Osteoarthritis – exercise and eating for health

Key points about exercise and eating for health to manage osteoarthritis

  • Regular exercise is one of the best ways to reduce pain and stiffness.
  • Even if you have pain, exercising can help as long as it doesn't make your pain unmanageable or a lot worse.
  • Eating and drinking well is great for your whole health and your joint health
  • It may also be helpful if you need joint surgery in the future.
  • Find out more about how to exercise with osteoarthritis.
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Regular exercise is one of the best treatments to reduce pain and stiffness, reduce your use of medicines, improve muscle strength, balance, mood and quality of life.

Exercise also has other benefits, eg, managing weight and reducing your risk of heart disease.

  • Include exercises that improve muscle strength around the affected joints, maintain the range of motion of affected joints, improve balance and improve general fitness.
  • Options include strengthening exercises, walking, using a gym, riding a bike, swimming, aqua jogging (aquacise), Tai Chi and gentle exercise classes.
  • Try exercising in a group – it can keep you motivated and be fun.
  • Read more about exercises to keep you moving(external link) and exercise groups in your area(external link).

  • Exercise is good for all people with osteoarthritis. It can be challenging to exercise if you're in pain. 
  • It's safe to exercise when you have osteoarthritis and it's normal for pain to increase during exercise. Pain or discomfort should feel manageable and not get a lot worse after exercising.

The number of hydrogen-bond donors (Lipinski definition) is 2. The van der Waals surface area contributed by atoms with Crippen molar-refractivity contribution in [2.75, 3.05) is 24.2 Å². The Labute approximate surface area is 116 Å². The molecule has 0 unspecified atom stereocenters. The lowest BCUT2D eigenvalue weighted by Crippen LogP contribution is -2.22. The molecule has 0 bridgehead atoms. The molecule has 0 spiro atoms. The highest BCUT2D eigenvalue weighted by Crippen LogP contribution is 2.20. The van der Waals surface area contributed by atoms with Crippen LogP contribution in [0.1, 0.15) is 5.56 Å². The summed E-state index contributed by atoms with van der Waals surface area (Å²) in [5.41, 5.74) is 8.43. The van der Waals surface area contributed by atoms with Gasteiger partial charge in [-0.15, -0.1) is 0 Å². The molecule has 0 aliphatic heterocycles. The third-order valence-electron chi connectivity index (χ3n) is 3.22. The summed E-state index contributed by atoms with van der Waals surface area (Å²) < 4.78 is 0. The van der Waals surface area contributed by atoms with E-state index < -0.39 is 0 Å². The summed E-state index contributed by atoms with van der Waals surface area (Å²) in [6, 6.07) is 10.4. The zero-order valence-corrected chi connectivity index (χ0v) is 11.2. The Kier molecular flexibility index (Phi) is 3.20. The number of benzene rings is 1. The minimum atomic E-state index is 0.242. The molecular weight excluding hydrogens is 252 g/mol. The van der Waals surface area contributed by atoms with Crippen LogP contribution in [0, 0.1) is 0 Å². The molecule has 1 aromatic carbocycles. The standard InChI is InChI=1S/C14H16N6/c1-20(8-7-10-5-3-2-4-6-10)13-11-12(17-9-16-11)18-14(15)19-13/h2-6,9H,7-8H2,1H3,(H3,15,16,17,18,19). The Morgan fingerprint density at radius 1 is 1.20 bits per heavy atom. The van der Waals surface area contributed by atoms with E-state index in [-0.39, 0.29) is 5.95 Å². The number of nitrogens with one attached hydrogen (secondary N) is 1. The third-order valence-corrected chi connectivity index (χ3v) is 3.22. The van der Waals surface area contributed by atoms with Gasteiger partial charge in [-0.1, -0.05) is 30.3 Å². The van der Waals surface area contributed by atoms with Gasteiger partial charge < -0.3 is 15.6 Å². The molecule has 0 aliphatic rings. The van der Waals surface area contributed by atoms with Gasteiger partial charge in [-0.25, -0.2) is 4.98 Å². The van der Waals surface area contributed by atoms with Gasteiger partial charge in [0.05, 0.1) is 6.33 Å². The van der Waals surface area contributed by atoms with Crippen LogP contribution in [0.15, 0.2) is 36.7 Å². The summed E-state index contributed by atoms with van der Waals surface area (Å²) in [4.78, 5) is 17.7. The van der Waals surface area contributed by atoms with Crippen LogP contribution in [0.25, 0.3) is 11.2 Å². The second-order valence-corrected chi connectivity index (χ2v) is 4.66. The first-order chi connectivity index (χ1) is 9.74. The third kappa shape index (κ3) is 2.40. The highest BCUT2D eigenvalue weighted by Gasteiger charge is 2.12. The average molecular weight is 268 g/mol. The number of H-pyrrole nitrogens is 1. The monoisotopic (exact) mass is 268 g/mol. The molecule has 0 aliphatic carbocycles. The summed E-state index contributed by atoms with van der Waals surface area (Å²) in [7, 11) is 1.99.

• Ask your healthcare provider if you should take a dose of your pain relief medication before exercising.
  • You can also see a physiotherapist to design a specific programme for you. 

Foods that are good for your heart and brain are also good for your muscles and joints. Eating well is about what you eat and how you eat. Eating a range of healthy foods is a great way to improve your energy, your mood and your health.

A healthy weight is the weight you are when you are eating well most of the time, enjoying regular movement, and taking good care of yourself.

Weight loss may improve joint pain. The key thing is to focus on healthy habits and the ways you can keep doing these.

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Image credit: Canva

A key way to manage your pain is to spread activities that use your joint over the day – plan your activities or exercises so they are split into manageable portions rather than doing them all at once. For example, try completing a task over a few short blocks of time throughout the day, rather than all at once in the morning. This strategy can help you to continue with the activities you enjoy. It can also help you to gain confidence and feel in control.

A physiotherapist can work with you to develop an exercise programme to improve your balance, strength and joint mobility. They can also advise you about suitable footwear and orthotic devices (eg, shoe wedges), and the use of walking aids, joint supports or bracing to correct any malalignment of joints.

An occupational therapist can provide you with guidance on assistance devices for difficulty with tasks of daily living, eg, shower or toilet rails, tap-turning, jar-opening and grabbing devices. Using assistive devices such as these can reduce pain and help you to maintain function and independent living, and may help prevent hospitalisations due to falls.

Attending a self-management programme or learning about coping and self-efficacy skills can reduce pain and disability.

Here's a self-management programme to help people with knee osteoarthritis(external link)

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Credits: Healthify editorial team. Healthify is brought to you by Health Navigator Charitable Trust

Reviewed by: Dr Ben Darlow, Musculoskeletal Physiotherapy Specialist Wellington, Senior Lecturer and researcher, Department of Primary Health Care and General Practice, University of Otago, Wellington

Last reviewed: